A second issue is that choices made at the point of end-use consumption on the basis of virtual water do not compare favourably with approaches that mediate between competing uses of water at the point of production. In Australia, for example, a robust system of water allocation based on property rights and water trading has been developed to reconcile competing water uses, including environmental flows. The water that is not used to grow the crop in question is unlikely to be ‘unused’ and left to flow down the river; instead it would be extracted for an alternative use, perhaps at a different time or location. The reality is that if water is not applied to the high virtual water product (chosen by profit-maximising irrigators) then it will end up being applied to another production choice that is considered less valuable socially, even after water scarcity has been factored in. This is a waste of resources.

Third, it is possible that choices made on the basis of virtual water estimates could actually lead to increased environmental harm. For example, rice production in countries that use monsoonal rains assists in managing and moderating water flow, in addition to the benefits for rice production. If rice production was reduced on the basis of high virtual water calculations, the risk of flooding and erosion in such areas may increase.

Finally, it is important to take into account the fact that water is one input into the production of goods and services. Even if there is substitution from more water intensive products to less water intensive products, there is no guarantee that environmental outcomes will be superior. This is because the environmental impact of inputs that are used more intensively as a result of the substitution away from water will not be captured through the virtual water metric, and not communicated to the consumer.

The lack of direct connection to environmental outcomes means these measures can be quite misleading and cannot reliably be used to argue that certain production choices should be reduced in favour of others.


Food miles – the measure of the distance products are transported from the point of production to the point of consumption – have sprung from a myriad of social and environmental concerns. Principle among these is the desire to lower the implied energy content, and greenhouse gas emissions associated with this, by purchasing foods grown locally.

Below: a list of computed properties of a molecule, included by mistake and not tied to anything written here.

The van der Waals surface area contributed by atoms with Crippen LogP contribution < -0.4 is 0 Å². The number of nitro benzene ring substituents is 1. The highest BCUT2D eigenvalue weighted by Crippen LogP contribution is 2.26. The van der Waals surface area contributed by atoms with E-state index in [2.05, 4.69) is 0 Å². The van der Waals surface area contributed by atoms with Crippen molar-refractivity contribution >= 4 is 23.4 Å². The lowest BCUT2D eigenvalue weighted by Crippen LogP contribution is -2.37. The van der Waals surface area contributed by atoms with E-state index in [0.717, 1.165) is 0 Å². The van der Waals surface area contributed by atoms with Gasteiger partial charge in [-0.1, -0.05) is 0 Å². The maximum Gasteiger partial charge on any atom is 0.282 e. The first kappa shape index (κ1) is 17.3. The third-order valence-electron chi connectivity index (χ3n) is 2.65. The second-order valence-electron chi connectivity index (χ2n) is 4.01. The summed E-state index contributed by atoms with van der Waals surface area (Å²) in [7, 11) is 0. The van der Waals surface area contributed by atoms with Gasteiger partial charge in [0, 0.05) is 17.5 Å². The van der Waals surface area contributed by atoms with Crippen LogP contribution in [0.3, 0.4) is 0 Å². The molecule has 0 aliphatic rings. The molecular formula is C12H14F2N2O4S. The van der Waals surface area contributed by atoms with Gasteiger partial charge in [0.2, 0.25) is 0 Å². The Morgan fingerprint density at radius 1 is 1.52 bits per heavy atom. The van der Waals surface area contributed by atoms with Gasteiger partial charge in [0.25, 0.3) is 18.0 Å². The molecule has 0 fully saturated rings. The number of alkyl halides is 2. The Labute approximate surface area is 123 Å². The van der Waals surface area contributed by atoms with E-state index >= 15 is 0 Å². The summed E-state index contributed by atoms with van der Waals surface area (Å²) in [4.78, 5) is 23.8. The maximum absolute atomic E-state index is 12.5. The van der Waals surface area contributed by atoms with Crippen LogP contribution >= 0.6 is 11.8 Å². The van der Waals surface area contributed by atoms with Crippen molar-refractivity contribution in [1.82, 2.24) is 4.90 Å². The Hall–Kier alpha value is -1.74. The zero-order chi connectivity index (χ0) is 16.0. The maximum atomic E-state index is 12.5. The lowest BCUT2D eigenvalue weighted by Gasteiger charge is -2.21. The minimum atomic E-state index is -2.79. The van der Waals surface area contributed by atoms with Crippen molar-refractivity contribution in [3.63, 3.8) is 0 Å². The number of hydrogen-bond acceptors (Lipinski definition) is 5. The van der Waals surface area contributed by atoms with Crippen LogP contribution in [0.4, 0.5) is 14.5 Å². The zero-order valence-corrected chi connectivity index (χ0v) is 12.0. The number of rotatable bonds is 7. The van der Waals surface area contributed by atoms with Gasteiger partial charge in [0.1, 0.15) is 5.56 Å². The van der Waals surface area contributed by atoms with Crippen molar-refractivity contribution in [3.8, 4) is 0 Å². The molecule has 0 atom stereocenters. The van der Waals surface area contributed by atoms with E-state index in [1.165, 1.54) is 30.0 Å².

However, there are limitations to using food miles as a gauge of environmental impact. This is because these measures focus only on the energy used in transport, and ignore the possibility that producers in other regions may have more energy efficient practises involved in the production of the particular commodity.

In fact, the food miles concept appears at odds with a wider consideration of resource costs. Several recent studies have shown that local production can be more energy-intensive than production of the same good further away, even factoring in the energy use involved in transportation. This should come as no surprise when we learn that the transport task is a minor cost component of total production, measured in either dollar or energy terms. As a result it is not possible to draw reliable conclusions from food miles about the total energy used in producing and supplying a product to the consumer’s plate.

In addition, we learn nothing from food miles about the agronomic practices used in production. For example, how the landscape was managed, whether biodiversity was threatened, how much fertiliser or pesticide was required, whether soil was eroded, whether water quality was threatened or whether salinity was increased.

While food miles can help consumers make buying decisions that support their local producers, if the aim is to improve the sustainability of their decisions their palate and wallet may be a better guide.


There is a clear and laudable desire on the part of many individuals and communities to preserve the environment, or at least to minimise environmental harm. The best way of doing this remains to address at source the market failures that create environmental damages through policy measures.

Metrics such as virtual water and food miles that are intended to guide “virtuous” consumption decisions are unlikely to be useful, even as rough rules of thumb. This is because of their incomplete nature, and their uncertain relationship to direct environmental harms. Indeed, they have the potential to aggravate such harms. Moreover, the fact that these concepts have received the greatest amount of attention in circles that have historically been hostile to international trade should raise questions as to whether proposals based on these metrics genuinely seek to promote the public interest, or whether in fact they are not frequently used to provide a green gloss on old-fashioned protectionism.